“It wasn’t really a surprise when we saw that there’s still a significant amount of stereotyping in these films,” Case said. “For any top-billed actor who was Latino, we looked at the representation and portrayal of their character and for those characters, we actually found that the stereotyping went up for a lot of the measures we’ve looked at. … We also examined how often the characters were sexualized, and that went up. And as you can imagine, for women even more so.”
Case continued, pointing out that consistently portraying Latinos as violent criminals advances a narrative of that specific group, and it shows others that this is the only way to portray Latinos.
“You can imagine how harmful that is and how negative these kinds of stereotypes can affect the community itself, but then also how others perceive Latinos in our country,” Case said.
To Case, this kind of negative stereotyping and exclusion comes back around to the lack of representation behind the camera, saying that there aren’t enough Latinos telling their stories. To combat this, it would take a concerted effort from studios, casting directors and talent agencies collaborating to make the industry more inclusive.
However, the report’s findings seem to show that movie studios aren’t keen on casting Latino actors in lead roles. Universal Studios, for instance, cast Hispanics/Latinos in lead or co-lead roles in 15 out of its top 262 films – this was the highest number out of all the major distributors. Rounding out the bottom was Warner Brothers, having a Hispanic/Latino actor in a lead role in a measly three movies out of its top 253 films.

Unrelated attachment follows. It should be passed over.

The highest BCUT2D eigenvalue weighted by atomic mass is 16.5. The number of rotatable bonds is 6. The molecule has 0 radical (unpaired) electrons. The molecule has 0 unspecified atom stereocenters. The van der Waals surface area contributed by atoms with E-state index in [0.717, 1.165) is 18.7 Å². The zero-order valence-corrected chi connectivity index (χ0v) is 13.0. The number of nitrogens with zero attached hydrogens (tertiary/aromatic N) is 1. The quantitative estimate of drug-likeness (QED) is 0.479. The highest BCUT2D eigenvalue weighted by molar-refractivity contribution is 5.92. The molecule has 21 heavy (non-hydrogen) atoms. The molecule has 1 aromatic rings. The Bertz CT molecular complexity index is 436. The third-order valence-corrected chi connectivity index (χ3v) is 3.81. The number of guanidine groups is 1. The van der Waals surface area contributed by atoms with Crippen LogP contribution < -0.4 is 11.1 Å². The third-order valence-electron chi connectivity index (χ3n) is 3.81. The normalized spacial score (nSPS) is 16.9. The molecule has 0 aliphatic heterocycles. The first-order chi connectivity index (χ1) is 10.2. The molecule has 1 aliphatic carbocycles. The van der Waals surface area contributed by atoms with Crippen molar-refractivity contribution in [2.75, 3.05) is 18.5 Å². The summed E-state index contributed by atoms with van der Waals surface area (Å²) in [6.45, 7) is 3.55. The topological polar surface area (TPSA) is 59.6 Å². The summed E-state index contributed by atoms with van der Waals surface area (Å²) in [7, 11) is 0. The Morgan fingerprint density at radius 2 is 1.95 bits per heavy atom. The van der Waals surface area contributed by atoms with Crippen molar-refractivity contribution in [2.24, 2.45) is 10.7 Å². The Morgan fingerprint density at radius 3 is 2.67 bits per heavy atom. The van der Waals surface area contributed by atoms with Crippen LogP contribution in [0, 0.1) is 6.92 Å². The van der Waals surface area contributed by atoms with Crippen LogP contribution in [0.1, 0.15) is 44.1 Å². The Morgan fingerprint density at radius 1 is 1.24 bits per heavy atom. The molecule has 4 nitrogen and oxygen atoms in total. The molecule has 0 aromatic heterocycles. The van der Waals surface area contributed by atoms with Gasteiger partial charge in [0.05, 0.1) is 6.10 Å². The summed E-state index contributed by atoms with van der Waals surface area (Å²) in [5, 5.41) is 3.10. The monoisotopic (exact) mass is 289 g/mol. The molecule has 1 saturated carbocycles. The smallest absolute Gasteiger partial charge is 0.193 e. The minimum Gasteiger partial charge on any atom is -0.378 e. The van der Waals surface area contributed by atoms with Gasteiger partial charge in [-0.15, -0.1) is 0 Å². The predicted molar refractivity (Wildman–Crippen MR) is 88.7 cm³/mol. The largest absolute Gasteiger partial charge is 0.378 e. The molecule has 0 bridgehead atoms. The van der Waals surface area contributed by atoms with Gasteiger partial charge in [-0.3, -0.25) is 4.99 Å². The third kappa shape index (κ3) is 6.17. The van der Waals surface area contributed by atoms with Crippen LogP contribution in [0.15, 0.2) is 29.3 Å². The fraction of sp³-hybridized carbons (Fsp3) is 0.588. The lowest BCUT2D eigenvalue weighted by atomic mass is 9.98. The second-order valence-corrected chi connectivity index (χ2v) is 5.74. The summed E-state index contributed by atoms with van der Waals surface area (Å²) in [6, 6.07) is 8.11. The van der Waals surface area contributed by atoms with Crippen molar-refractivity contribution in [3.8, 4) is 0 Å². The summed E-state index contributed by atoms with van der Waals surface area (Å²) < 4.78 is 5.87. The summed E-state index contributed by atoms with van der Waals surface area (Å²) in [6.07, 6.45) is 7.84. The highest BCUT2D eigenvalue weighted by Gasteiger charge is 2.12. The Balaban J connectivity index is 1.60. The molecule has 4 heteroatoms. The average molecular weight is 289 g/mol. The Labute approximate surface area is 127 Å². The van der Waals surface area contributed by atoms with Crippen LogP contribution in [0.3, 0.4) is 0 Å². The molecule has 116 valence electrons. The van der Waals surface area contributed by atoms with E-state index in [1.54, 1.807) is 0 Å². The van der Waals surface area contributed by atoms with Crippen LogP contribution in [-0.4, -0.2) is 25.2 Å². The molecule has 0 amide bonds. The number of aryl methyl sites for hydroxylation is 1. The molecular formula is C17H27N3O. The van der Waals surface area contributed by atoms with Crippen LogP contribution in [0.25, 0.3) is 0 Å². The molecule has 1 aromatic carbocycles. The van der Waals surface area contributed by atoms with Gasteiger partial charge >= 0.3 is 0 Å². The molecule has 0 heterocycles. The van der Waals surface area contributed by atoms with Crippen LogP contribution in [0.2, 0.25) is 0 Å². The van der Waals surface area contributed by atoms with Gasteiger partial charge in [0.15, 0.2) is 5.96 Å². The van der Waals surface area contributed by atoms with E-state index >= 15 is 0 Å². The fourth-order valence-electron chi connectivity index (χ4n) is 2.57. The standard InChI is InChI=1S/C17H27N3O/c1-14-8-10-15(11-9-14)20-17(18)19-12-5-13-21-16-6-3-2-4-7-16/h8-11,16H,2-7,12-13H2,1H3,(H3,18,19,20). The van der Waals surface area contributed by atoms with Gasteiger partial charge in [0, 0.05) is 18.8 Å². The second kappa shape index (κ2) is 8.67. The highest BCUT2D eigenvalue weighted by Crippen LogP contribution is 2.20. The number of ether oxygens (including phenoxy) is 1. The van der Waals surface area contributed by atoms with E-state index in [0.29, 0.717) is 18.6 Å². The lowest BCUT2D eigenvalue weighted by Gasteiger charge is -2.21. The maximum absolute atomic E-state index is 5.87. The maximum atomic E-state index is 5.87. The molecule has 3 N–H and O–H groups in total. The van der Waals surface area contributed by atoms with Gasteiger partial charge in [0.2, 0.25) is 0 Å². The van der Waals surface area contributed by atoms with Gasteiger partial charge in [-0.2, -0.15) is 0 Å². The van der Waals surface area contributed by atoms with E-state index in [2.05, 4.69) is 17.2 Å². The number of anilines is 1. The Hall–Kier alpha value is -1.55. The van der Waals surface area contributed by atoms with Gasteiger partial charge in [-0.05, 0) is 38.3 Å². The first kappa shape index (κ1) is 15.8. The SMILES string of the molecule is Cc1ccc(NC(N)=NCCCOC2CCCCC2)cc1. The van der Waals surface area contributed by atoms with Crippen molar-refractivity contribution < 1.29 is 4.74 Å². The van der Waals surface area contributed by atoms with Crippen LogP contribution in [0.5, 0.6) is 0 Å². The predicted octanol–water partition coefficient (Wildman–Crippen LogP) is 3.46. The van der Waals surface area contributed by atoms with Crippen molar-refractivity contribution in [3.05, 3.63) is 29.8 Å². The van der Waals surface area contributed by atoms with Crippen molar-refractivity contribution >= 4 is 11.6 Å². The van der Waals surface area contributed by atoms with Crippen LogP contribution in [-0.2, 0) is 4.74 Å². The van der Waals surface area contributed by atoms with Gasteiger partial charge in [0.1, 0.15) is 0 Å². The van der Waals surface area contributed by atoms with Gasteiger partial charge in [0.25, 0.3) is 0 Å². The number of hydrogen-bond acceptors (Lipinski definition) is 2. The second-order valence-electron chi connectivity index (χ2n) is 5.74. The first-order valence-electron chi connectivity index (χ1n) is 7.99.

Furthermore, films with Hispanic/Latino leads were found to have less financial support. Latino-lead films had fewer production resources, fewer marking dollars spent and were shown in slightly fewer theaters. This is despite Hispanic/Latino-lead movies receiving higher median Metacritic scores, 71, than non-Latino lead films, 58.5, and there being “no difference in box office performance” between the two.
“It really seems like it should be a pretty obvious solution, that these are films that need more support,” Case said. “More marketing, more production budget, and without that, I just feel that nothing’s going to change.”
To hopefully bring about that change, the report lists possible solutions to increase Hispanic/Latino representation. These include supporting or creating initiatives that specifically target and nurture Hispanic/Latino filmmakers, financially supporting initiatives that reach those filmmakers and creative talent, casting a wider net to find emerging talent from these communities and committing to casting processes that ensure Hispanic/Latino talent is auditioning in strong numbers.
Case said, “If you were to have executives at each of the distributors or studios who are Hispanic/Latino themselves, not just one token individual at the company but at least multiple executives who are in charge of green-lighting projects … my hope would be that it could have a positive effect in the future.”